Tuesday, September 29, 2009

Can Jesus Microwave a Burrito?

A friend recently shared a link to some funny results you can get with Google's suggested search feature. The idea is that you start typing something into Google's search box and watch what it suggests. One of the results (try it yourself if this isn't what brought you to this blog) was that if you type "Can Je" Google guesses that you might be wondering "Can Jesus microwave a burrito?"

I was skeptical when I saw this, so I tried it myself and sure enough, there it was. I'm sure by now it's solidified as a meme.

The question is shortened from "Could Jesus microwave a burrito so hot that he himself could not eat it," which is obviously a variation of the old "Could God make a rock so heavy that he himself could not lift it?" conundrum. Near as I can tell, this form of the question became popular when Homer Simpson asked it of Ned Flanders in 2002, but Google has a page in its data banks that it claims is from December 1, 2001 on which it is attributed to someone named Laura Sharp. Good work, Laura.

So, I was thinking about this, and nerdy as I know it is, my first response was to appreciate the dichotomy between the orthodox theological answer to the question and the implied knee-jerk reaction of believing Christians. The whole thing reminded me of this painting, which my cousin Nick comissioned.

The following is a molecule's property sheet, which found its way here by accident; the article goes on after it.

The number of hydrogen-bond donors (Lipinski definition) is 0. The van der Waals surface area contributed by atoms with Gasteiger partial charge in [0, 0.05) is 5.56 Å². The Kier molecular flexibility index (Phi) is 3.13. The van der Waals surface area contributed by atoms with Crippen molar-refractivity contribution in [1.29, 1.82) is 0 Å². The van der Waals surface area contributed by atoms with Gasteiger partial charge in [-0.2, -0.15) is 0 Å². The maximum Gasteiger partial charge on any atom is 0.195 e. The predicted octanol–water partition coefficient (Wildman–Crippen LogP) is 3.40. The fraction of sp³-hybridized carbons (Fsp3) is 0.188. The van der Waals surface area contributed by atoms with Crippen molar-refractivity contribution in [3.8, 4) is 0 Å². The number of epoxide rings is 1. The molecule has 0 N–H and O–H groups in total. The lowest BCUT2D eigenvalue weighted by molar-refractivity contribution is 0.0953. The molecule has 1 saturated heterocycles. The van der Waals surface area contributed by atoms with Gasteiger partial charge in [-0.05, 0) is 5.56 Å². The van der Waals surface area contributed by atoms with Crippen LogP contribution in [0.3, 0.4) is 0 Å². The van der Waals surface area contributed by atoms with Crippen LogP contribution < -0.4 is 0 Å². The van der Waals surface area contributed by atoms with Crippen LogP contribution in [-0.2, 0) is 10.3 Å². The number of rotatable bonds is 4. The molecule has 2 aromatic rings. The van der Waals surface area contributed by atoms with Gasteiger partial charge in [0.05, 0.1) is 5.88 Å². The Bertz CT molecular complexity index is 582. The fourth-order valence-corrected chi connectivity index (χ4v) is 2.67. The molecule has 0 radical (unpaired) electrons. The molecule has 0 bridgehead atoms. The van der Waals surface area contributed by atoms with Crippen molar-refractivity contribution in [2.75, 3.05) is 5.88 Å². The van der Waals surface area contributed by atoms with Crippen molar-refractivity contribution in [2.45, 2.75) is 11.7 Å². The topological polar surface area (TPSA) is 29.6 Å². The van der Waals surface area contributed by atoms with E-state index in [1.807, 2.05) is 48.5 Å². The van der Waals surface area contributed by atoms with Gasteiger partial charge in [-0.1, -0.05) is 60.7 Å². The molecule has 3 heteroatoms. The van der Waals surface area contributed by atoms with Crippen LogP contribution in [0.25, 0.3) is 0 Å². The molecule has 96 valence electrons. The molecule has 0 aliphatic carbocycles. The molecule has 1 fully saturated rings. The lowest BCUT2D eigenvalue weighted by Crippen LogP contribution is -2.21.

Anyway, it stuck in my mind and I realized the immense potential for humor still untapped in this question. What follows is my humble attempt to mine some of that humor. As you read it, keep in mind the scene in Bruce Almighty where Morgan Freeman as God says, "Now, I'm not big on blasphemy, but that last one made me laugh." If that doesn't help, go look at some "Jesus Laughing" "artwork".

So, without further ado...

Q: Can Jesus Microwave a Burrito?

The Chalcedonian Response

We, following the holy Fathers, all with one consent, teach people to confess one and the same Son, our Lord Jesus Christ, the same perfect in Godhead and also perfect in manhood; truly God and truly man, of a rational soul and body. Now then because Jesus is both truly God and truly man he is simultaneously able and not able to do this. Touching his Godhead, he is omnipotent and nothing is beyond his abilities, whether it be microwaving burritos to unimaginable temperatures or consuming burritos of unimaginable temperatures. However, eating burritos is not a thing of God but a thing of man, and in as much as Jesus is truly man now and forever, he is certainly able to eat a burrito as we would eat a burrito, and we all know that burritos can be too hot to eat. Amen.

The Enthusiastic Believer Response

Of course Jesus could microwave a burrito so hot that he himself could not eat it. He's Jesus! He can do anything! He wouldn't even need a microwave to do it. He could make a burrito appear out of thin air that was so hot that no one could not eat it. But you know, I was talking to my cousin Joe about this last week, and he said, "Well, then Jesus isn't omnipotent because he couldn't eat the burrito." And I was like, "Duh! He's Jesus. He can do anything. Of course, he can eat the burrito." I don't understand why people try to make things so hard.